Structural Biochemistry/Proteins/Histone Modifications

From Wikibooks, open books for an open world
Jump to: navigation, search

Histone[edit]

A Histone is an alkyline protein found in eukaryotic cells that orders the DNA stain and plays a role in gene regulation. In order for DNA to form into chromosomes the DNA coils around the histone protein to form chromatin, without this process life would not exist.

Classes[edit]

There are five major classes of Histones: H1/H5, H2A, H2B, H3, and H4. Histones H2A, H2B, H3, and H4 are known as the core histones, while histones H1/H5 are known as the linker histones.[1] A nucleosome core particle is a combination of two of each of the core histones, and this core particle is responsible for winding up a section of the DNA, approximately 147 base pairs. The linker histone keeps the wound section of DNA in place by binding to the neucleosome and to the entry and exit sites of the DNA, locking it into place. The combination of DNA wound up in histones is called a chromatin.

Functions of Histone Modifications[edit]

Sometimes histone modifications affect the stucture of chromatin, or they may act as a mark or a signal for protein effectors. [2]


Alterations of the Structure of Chromatin

High orders of chromitin structure can be directly affected by Histone modifications. Removal of Histone tails by tryspin results in a decrease of the ability of nucleosome arrays to comdense into 30 nanometer chromatin fibers. Acetylation of H4K16 has also been experimentally shown to inhibit the formation of 30-nm chromatin fibers. Many Histone Acetyltransferase (HAT) complexes have the function of acetylating multiple lysines of Histone H4, including H4K16. Histone acetylation occurs at the lysine residues and is recognized by the bromo domain proteins. It is important for chromatin decondensation and euchromatin formation. Euchromatin is considered to be open chromatin and is more accessible to proteins. Thus, acetylation leads to additional transcriptional factors binding and thus the DNA can be available for transcription. Acetylation of H4K16 serves an important part in DNA replication, gene splicing, and life-span regulation of yeast.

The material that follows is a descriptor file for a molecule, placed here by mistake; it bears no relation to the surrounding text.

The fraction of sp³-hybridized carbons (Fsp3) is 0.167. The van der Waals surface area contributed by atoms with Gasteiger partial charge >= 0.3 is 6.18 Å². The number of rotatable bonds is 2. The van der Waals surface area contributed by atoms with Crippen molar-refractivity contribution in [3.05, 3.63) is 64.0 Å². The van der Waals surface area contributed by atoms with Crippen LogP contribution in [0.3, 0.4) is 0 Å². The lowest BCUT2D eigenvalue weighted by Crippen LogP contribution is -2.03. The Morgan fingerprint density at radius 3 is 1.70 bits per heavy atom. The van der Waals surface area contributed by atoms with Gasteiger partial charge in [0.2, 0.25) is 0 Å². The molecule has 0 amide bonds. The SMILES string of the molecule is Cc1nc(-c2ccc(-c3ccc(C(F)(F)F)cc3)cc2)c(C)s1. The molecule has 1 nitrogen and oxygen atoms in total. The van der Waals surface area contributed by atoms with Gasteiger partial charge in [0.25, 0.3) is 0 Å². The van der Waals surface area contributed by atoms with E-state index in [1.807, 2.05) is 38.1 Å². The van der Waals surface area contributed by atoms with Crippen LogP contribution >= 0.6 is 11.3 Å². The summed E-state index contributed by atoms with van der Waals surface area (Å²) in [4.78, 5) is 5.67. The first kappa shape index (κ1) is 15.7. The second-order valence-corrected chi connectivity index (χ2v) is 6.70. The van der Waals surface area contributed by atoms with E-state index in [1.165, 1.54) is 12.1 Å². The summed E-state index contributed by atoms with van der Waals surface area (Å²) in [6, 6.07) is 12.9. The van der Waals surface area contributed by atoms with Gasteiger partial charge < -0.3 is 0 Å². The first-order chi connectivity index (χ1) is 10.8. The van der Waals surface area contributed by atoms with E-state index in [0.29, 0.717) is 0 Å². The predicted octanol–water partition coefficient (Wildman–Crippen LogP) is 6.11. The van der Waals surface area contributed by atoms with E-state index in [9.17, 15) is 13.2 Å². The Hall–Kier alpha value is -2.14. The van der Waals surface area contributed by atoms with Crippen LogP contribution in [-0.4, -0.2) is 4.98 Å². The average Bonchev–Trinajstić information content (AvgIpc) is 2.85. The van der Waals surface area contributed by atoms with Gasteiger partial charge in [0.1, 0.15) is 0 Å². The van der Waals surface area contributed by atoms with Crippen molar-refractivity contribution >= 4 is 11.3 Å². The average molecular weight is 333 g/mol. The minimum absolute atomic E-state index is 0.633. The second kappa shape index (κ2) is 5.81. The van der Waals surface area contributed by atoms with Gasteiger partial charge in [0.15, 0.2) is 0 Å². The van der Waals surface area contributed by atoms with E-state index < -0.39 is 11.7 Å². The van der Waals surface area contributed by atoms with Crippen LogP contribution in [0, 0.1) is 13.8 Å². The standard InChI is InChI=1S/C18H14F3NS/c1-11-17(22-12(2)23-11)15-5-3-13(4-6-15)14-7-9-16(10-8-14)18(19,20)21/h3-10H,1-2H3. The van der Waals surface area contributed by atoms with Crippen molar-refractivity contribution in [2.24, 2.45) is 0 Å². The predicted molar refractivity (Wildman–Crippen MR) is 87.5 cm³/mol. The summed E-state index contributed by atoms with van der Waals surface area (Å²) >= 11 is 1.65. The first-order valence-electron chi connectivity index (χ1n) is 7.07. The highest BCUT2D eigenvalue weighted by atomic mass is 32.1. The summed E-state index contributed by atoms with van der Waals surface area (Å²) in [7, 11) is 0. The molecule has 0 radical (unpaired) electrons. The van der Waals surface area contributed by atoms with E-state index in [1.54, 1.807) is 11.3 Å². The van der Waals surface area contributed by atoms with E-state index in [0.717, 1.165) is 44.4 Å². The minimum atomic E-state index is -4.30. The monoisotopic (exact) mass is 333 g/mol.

Chromatin can also be altered by methylation at the lysines and the arginines by histone methyl transferases (HMT) which add on methyl groups. These are recognized by chromo domain proteins and is important for the condensation of chromatin and heterochromatin formation. Heterochromatin is considered to be tightly closed chromatin and is less accessible to proteins.

Source: Molecular Cell Biology, Lodish et al., 6th edition (2008), pages 247-257

Targeting and/or Activating Chromatin-Remodeling Complexes

Histone modifications can also affect chromatin structures by acting as marks for the activity or the gathering of protein complexes that change and reconstruct the chromatin structure. These are ATP-dependent chromatin remodeling complexes which are a group of proteins that slide nucleosomes on DNA with the purpose of changing or getting rid of the histones.[3] The nucleosome remodeling complexes have one to twelve subunits that include multiple protein domains that interact with DNA. Often, these domains recognize histone modifications. One of the first domains discovered to interact with an already modified histone and to recognize acetyl-lysine residues in the histones were bromodomains. These bromodomains found in subunits of the SWI/SNF family of chromatin-remodeling complexes play an important role in gene activation. For example, acetylated histones can be evicted from the DNA complex and replaced with the SWI/SNF complex (Figure 1). This process occurs when sequence-specific DNA-binding transcription activators recruit the SAGA histone acetyltransferase to target the genes where SAGA acetylated a patch of nucleosomes on the promoter region. Then, the same activators can obtain the SWI/SNF nucleosome -remodeling complex to the same site and binds to the acetylated histones. Finally, the SWI/SNF complex uses the energy of ATP hydrolysis to displace the acetylated histones generating a neucleosome free region.[4]